What have we learnt from the recent reporting flurry? Societe Generale has put together a list of conclusions to be drawn from this earnings season.» Read More
Exxon Mobil has delayed work on the 71,600 barrel per day gasoline-making fluid catalytic cracking unit at its 188,160 barrel per day refinery in Chalmette, La., trade sources said on Tuesday.
Before the recent downturn in the U.S. stock market, portfolio strategists and market prognosticators said the resiliency of the markets was a key sign of positive times ahead.
A fire struck one of two crude units at Chevron's 325,000 barrels per day Pascagoula, Mississippi, refinery late Thursday, injuring no one but helping send gasoline prices nearly 2% higher.
A fire broke out Thursday at Chevron's largest U.S. refinery in Pascagoula, Miss., but authorities said there were no immediate reports of injuries.
Marathon Oil said Tuesday it agreed to buy Canada's Western Oil Sands Inc. for about $5.56 billion, giving the U.S. oil company a foothold in one of the world's most promising streams of new crude oil.
Stocks ended at the lowest levels of the trading session after late buying efforts failed. "It's the end of a very difficult week with a critical selloff in the last 15 minutes of trading, but I think Secretary Paulson's comments will be studied over the weekend because they are very reassuring," said James Maguire, Sr., managing director at LaBranche & Co.
Chevron posted a better-than-expected 24 percent rise in quarterly earnings Friday on higher profits from its refineries and a gain from the sale of its stake in power company Dynegy.
Second-quarter earnings are mostly beating expectations so far, and much of that gain can be tied to growth overseas. For that reason, many analysts believe investors should be looking at big multinational companies with strong foreign business.
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U.S. crude oil slipped by midday trading in New York on Thursday as gasoline pulled back on news of refineries in Texas restarting and curbing supply worries, traders told Reuters.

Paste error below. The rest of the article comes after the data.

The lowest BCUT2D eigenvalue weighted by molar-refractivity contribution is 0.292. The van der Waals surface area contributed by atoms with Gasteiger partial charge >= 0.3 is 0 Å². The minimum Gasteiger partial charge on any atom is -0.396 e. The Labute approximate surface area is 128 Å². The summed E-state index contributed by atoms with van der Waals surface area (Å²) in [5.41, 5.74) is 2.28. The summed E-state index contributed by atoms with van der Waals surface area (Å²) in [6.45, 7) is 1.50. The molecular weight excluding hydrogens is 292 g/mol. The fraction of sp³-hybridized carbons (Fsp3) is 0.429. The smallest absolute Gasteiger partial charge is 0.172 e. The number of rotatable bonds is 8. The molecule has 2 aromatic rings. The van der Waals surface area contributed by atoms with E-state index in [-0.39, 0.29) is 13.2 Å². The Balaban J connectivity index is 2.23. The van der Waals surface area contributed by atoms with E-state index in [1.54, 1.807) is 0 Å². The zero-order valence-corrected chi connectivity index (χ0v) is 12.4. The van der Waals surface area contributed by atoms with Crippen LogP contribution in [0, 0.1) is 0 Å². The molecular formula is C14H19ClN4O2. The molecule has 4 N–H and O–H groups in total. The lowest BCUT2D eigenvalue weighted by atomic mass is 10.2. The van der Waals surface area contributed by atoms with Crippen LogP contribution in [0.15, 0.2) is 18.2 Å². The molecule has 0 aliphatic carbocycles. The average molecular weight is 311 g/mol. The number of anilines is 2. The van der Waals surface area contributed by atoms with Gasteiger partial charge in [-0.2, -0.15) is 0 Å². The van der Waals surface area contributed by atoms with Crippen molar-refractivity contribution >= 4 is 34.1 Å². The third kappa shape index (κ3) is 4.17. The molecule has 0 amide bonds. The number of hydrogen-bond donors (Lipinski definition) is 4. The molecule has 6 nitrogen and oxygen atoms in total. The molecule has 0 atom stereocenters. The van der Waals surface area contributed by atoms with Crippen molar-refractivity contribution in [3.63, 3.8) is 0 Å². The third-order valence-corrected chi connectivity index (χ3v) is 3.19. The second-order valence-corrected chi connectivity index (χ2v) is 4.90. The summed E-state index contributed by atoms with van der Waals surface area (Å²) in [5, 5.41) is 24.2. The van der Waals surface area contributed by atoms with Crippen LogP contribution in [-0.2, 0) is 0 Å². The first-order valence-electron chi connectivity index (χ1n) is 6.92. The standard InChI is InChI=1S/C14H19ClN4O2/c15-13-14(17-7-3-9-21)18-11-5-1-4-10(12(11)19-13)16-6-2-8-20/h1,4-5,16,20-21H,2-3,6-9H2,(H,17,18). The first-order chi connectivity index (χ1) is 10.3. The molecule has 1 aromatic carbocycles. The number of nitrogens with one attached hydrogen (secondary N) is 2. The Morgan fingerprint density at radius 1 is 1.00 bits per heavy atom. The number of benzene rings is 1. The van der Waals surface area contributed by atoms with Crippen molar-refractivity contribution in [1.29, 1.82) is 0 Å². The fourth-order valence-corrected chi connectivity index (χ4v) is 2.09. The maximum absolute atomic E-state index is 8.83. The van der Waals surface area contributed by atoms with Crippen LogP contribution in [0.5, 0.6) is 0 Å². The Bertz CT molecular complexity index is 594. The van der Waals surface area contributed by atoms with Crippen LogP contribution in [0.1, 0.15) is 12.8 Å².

Chevron's production for the first two months of the second quarter rose slightly from first-quarter levels, the second-largest U.S. oil company said after markets closed Tuesday.
Stocks posted the best weekly gains in three weeks, closing Friday near the best levels of the day as new economic data showed moderate jobs growth, easing worries of a slowing economy. "The jobs number was pretty decent, it was probably as good as we could have expected," said Charles Rotblut, market analyst at Zacks.com.
Any number of things, from energy prices to Fed policy to geopolitical events, could derail what's expected to be a solid second half.
Even with the July 4th holiday next week, analysts think the markets will be as jittery as ever. "The market is very nervous here," Steven Neimeth, portfolio manager at AIG SunAmerica Asset Management told CNBC.com. "Lower liquidity around the Fourth of July week could lead to greater volatility as a result of news events, whether it be the Middle East, oil or the credit markets. Any news, good or bad, is likely to have a heavy impact on the market."
Stock futures point lower this morning after a weak showing in equities markets worldwide. European stocks are trading lower, and Asian markets were mostly down overnight. Volatility will no doubt be the tone of the day, as the Fed starts its two-day meeting. Durable goods fell 2.8%, below expectations. The dollar slid after the report and Treasurys rallied.
Investors will soon have earnings to add to their watch list, but unlike interest rates and energy prices they may yield a positive surprise. Though interest rates and subprime worries have rattled stocks lately, corporate profits will also be closely watched in the coming weeks. And many market pros think that--like the first quarter--the results will come in above unrealistically low forecasts.
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U.S. oil rose above $69 on Tuesday due to a planned strike in Nigeria that could further hobble output in the world's eighth-biggest crude oil exporter. The planned protest over fuel price increases is due to start on Wednesday and comes after more violence flared in the oil-producing Niger Delta at the weekend.
Stocks closed higher, with the Dow staging its biggest two-day gain since August 2006, as interest rates stabilized. "It's a little bit of a bounce because we got really oversold last week," said Tom Schrader, managing director of US listed trading at Stifel Nicolaus. "People are doing a little bargain hunting."